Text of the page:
Pop into your favourite cafe this weekend and you may find, nestled in the magazines and newspaper baskets, Lost Property, a collection of stories from LGBT people living in Hull that were recently published in a zine. But what exactly is a zine (pronounced zeen)?
Short for fanzine or magazine, zines are low-budget, self-published booklets or pamphlets that are often printed in low numbers, in contrast to mass-produced, glossy nationals.
“They’re a great way of telling stories, showcasing imagery or getting a message out in an affordable way,” says Hull-based designer, Snapper. Lydia Caprani, another designer, says that zines “give people a cheap output to spread their message in a way that’s not too polished and not too precious. They can even be disposable if they need to be”.
As a result, they can be an accessible and affordable outlet for marginalised people to share their thoughts, giving voice to those not represented in traditional media.
Whatever needs doing or saying can be done and said without permission, without waiting around, without corporate sponsorship.
– Mike Sprout, Ground Gallery
“This quote has always stuck with me,” says Michael Barnes, one half of Pizza Eaters, whose Rainy Day activity books are available at Form on Humber Street. “‘If it’s inaccessible to the poor it’s neither radical nor revolutionary’.”
Mike Sprout, of Ground gallery and workshop in Beverley Road, Hull, shares that perspective: “Whatever needs doing or saying can be done and said without permission, without waiting around, without corporate sponsorship.”
Circumventing established media stems from the dawn of print itself, in the 16th century, when people began making chapbooks to share poetry, folk tales and rebellious ideas. Print originated as an efficient way to replicate content. That scarcity can sit alongside accessibility shows how diverse zine culture is: whether you want to spread an under-represented message or do something niche, there is room for everybody to do their thing.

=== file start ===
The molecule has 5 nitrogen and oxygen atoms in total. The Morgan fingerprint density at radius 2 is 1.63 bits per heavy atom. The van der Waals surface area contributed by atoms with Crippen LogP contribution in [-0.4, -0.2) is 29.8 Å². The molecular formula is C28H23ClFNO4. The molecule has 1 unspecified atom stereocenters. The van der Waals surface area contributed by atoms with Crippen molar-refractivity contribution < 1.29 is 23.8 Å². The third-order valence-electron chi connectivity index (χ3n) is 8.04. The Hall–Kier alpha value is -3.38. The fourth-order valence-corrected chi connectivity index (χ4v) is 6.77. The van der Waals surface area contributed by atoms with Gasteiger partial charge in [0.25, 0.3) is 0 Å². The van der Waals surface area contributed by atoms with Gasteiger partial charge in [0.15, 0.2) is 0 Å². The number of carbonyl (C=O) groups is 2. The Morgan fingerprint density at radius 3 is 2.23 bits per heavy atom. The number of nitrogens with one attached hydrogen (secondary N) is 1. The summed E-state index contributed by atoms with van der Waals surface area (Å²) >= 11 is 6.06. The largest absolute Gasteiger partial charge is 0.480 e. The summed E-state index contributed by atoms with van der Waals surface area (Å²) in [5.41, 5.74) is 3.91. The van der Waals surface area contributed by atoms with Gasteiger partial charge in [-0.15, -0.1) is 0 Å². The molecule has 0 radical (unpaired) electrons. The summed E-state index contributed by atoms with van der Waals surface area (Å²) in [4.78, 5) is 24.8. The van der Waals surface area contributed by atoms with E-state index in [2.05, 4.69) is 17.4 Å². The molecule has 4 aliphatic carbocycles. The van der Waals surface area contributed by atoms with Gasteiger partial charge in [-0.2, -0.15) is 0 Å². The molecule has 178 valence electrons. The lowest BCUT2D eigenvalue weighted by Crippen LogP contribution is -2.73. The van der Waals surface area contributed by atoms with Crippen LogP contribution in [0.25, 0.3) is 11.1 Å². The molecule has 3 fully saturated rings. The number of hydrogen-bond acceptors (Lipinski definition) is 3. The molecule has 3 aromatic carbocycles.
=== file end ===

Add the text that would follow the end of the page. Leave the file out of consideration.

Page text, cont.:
“Just as print became a thing, people started creating little chapel books – like hymn books – containing poems and illustrations, often political, which spread like wildfire across villages,” says Lydia Caprani, who is one of the organisers of Hull Print Fair.
People started creating little chapel books – like hymn books – containing poems and illustrations, often political, which spread like wildfire across villages.
– Lydia Caprani, Hull Print Fair
Zines are among the wares available at this year’s Hull Print Fair, an annual marketplace that Lydia and Josh Williams launched three years ago to celebrate printmaking in Hull.
This year’s event at Humber Street Gallery on 21 and 22 October features work from more than 20 local and northern artists, covering media as extensive as photography, textiles and illustrations, as well as workshops.
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Just as print is diverse today, so too are zines, which can range from folded and photocopied sheets of unremarkable printer paper to hand-stitched booklets. Subject matter may take in recipes and silly comics to scathing social and political commentary; genres can include poetry, fiction, essays, illustration, collage, photography – anything that can be laid down in print. All you need to get started is an idea and some paper. And that makes them popular with artists in particular.